Under Schiff’s four scenarios, he predicted the scenario that Washington has always chosen when faced with a sick economy and a consumer dependent on transfer payments from the public coffers, that, for this year, has reached 20% of total income.  That scenario is: “they will raise the debt ceiling and make spending cuts which sound substantial, but which only mange to slow the accumulation of new debt.”

“The plans on the table suggest cutting a couple trillion in cumulative spending over the next decade,” Schiff continued. “In other words, they propose cuts that only reduce deficits by about 10%-20%; they do nothing to reduce actual debt levels. So if these talks are successful, then instead of a $1.5 trillion deficit each year, perhaps we only suffer a $1.2 trillion deficit. Meanwhile, the debt continues growing. This is ‘success’ in Washington.”

So, the deal, if passed by both Congressional bodies, “is bullish for precious metals. It means more of the same – more spending, more debt, and necessarily more money-printing,” he stated.

After dropping to $1,608 in overseas trading, gold has retraced the post-announcement decline and actually advanced past Friday’s close to reach above $1,630 per ounce in late morning trading in New York, thanks to bargain hunters and a miserable ISM number.  So, the gold pundits who predicted steep declines in the gold price on an announced deal have so far been dead wrong.

Schiff, who’s predicted the rapid decline of the U.S. and the dollar in his book “Crash Proof – How to Profit from the Upcoming Economic Collapse,” hasn’t backed off from his prediction of a U.S. collapse of more than three years ago.    In fact, since his call for a grand bull market in gold in 2000, Schiff has gained a tremendous following as more and more investors seek an investment professional who’ll tells the truth as sees it and offer ways to protect from Washington’s profligacy.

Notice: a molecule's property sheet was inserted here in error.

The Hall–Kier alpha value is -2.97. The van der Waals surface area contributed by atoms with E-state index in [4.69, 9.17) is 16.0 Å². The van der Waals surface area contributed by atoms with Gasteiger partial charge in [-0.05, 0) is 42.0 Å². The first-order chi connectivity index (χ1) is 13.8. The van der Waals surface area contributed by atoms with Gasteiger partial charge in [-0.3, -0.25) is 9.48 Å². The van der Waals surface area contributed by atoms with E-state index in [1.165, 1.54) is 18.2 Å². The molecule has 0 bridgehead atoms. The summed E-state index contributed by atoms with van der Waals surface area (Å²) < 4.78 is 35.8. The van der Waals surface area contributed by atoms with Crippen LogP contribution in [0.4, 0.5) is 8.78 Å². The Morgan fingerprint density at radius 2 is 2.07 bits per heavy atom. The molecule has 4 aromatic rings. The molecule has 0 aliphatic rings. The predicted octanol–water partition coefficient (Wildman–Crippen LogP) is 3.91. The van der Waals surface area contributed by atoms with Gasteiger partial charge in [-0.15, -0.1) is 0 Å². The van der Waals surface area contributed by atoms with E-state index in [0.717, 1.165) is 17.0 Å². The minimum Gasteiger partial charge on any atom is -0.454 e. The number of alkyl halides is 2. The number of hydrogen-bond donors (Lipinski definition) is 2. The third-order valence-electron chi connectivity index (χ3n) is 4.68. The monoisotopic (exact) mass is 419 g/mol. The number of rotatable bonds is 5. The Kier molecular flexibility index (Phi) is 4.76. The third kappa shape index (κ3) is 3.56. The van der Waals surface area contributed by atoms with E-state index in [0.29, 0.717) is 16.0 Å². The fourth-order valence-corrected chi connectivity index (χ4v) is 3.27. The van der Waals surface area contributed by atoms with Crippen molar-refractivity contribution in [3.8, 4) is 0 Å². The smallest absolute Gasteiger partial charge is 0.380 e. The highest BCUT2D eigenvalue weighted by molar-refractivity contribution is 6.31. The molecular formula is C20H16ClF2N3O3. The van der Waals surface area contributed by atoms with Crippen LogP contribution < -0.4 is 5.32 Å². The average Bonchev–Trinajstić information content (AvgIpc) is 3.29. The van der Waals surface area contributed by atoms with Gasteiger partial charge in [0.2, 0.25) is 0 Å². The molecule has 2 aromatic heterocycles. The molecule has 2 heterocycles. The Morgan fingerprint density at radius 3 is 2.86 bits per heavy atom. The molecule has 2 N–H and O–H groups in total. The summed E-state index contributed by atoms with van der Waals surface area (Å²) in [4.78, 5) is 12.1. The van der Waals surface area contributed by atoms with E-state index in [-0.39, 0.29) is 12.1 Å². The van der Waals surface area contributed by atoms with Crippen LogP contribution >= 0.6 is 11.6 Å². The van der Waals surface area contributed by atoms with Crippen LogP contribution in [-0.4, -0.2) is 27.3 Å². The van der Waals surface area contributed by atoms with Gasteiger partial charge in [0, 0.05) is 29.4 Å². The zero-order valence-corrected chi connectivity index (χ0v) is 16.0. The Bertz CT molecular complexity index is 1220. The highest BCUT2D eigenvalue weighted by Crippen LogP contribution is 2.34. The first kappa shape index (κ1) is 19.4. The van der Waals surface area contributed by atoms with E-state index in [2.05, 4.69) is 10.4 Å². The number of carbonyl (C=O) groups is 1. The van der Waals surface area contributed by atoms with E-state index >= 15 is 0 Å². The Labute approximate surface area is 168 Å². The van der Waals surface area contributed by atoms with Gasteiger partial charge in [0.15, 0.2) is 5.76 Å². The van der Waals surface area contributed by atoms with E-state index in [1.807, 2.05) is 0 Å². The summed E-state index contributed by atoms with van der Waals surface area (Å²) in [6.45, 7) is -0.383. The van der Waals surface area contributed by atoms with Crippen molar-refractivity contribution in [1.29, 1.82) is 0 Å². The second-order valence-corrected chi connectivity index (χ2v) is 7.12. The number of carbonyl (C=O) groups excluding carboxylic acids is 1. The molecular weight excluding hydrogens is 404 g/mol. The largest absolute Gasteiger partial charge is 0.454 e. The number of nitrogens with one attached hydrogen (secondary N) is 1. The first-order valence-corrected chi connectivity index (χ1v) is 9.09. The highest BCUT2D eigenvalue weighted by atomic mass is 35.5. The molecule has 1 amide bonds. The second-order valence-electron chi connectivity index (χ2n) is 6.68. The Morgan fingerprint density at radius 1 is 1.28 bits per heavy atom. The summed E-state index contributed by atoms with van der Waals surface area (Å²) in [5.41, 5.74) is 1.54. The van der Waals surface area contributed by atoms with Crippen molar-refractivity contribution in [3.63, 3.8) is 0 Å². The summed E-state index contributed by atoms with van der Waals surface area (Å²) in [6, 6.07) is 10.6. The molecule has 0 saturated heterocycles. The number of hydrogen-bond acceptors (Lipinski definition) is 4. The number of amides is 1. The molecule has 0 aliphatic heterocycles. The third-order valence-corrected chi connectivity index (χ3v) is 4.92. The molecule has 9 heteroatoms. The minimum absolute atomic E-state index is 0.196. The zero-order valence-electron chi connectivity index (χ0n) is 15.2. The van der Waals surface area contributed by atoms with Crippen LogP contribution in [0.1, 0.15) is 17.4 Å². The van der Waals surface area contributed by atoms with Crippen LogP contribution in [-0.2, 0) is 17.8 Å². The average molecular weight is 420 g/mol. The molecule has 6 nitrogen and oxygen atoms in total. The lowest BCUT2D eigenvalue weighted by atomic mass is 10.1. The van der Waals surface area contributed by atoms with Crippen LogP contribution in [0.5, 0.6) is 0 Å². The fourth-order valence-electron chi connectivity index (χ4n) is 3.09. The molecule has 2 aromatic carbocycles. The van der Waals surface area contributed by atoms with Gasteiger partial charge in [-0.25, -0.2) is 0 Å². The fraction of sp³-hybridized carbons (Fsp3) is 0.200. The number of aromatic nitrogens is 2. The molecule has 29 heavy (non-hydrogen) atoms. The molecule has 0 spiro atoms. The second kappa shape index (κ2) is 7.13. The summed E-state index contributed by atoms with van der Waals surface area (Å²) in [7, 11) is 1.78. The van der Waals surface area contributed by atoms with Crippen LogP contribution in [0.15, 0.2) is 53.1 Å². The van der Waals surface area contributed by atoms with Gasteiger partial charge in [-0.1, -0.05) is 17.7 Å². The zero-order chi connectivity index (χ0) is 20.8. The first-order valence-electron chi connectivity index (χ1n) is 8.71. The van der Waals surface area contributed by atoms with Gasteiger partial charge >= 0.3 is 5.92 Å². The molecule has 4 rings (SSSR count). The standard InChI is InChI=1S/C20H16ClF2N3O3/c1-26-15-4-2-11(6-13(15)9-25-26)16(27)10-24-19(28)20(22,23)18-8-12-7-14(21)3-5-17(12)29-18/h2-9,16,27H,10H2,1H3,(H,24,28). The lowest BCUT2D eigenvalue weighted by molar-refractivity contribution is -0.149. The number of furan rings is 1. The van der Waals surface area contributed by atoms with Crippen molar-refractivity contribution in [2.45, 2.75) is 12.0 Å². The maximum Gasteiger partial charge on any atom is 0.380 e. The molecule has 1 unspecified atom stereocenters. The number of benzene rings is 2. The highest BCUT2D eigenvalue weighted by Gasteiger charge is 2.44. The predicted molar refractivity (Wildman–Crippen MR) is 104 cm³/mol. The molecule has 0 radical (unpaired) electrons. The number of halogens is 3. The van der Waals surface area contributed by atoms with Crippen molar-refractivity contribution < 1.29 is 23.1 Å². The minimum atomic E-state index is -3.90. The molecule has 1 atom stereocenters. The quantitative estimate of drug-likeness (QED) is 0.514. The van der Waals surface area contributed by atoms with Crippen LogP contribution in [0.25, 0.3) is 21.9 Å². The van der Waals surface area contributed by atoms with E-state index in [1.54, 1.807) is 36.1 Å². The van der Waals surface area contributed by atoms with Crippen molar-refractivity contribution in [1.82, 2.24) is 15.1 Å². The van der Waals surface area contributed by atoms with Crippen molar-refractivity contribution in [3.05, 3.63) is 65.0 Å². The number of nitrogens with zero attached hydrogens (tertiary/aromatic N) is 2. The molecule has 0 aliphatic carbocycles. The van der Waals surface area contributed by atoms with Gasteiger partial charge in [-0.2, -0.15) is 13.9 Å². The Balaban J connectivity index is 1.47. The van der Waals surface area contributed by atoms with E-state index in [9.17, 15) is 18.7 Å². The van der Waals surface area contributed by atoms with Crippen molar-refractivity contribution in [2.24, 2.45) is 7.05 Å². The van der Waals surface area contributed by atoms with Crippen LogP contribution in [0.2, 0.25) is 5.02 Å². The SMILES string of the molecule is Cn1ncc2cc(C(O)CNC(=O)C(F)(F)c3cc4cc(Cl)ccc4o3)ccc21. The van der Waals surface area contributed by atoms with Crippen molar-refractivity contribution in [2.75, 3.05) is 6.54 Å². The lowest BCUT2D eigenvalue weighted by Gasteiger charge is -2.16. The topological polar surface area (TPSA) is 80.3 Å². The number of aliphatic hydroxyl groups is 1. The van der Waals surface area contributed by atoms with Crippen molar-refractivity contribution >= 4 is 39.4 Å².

Dow Theory’s Richard Russell: Gold $1,880

As the gold price doggedly trades above $1,600, the Godfather of stock market newsletter writers, Richard Russell, recently wrote that he’s targeting $1,880 for the king of currencies, gold.

“There isn’t much clear and defined in this market except for gold,” stated Russell, the author of The Dow Theory Letters.   “How much of this is based on the Washington shenanigans I don’t know, but once the debt boost is solved the test will be whether gold tends to hold its gains.  By the way, the P&F [Point & Figure] chart shows a price objective of 1,880.”

Incidentally, according to stockcharts.com, the technical rule for a breakout price objective for gold suggests a target of $1,910.

Nevertheless, today’s GDP report only buttresses Russell’s assessment for the future direction of the gold price.  Friday’s GDP report came in at a dismal 1.3% rate for the second quarter, while the real shocker in the Commerce Department announcement was the drastic downward revision for the first quarter to 0.4% from the initially published pace of 1.9%.

Plunging GDP and jobs puts the Fed in a situation not dissimilar to the summer of 1933, but, back then, the debt levels were a mere fraction of Boston University Professor Laurence Kotlikoff’s estimate of $200 trillion in today’s unfunded federal liabilities—which is an amount too unimaginable for creditors to anticipate anything other than a some form of default.  Under that scenario, gold could be just beginning to gather additional steam.

“I’ve studied bull and bear markets for over half a century,” added Russell.  “In my experience, great extended bull markets, such as the current ten-year bull market in gold, don’t die with a wheeze and a whimper.”

The gold market is telling Russell the American public has yet to fully comprehend the no-win policy decisions yet to be made in Washington and at the Fed, as well as much higher food and energy prices in store for Americans during the second half of 2011 due to the Fed’s QE2 (inflation) program—a prediction made this week by Euro Pacific Capital’s Peter Schiff.

And like Schiff, the older Russell relies upon his more than 50 years of acquired instincts for anticipating another gold craze he thinks is destined to be launched by the retail investor—a craze he’s stated in the past could dwarf the gold mania of 1979-80.

“They [gold bull markets] die amid excitement, torrid speculation and finally the wholesale entrance of the retail public,” continued Russell.  “I’ve yet to see any of those characteristics in the current gold bull market.  Therefore, I’m trusting history, and I’m sitting (in) the gold bull market.”

Russell also sees the possibility for a divergence in the Dow and gold, which, from the start of the rebound in both assets off the March 2009 lows have moved in tandem between a ratio of as high as 10:1 and 7.8:1.  But this week, the Dow-to-gold ratio has fallen through the 7.8 level to the 7.5 level—a sign that gold has usurped the dollar as the premier safe haven asset.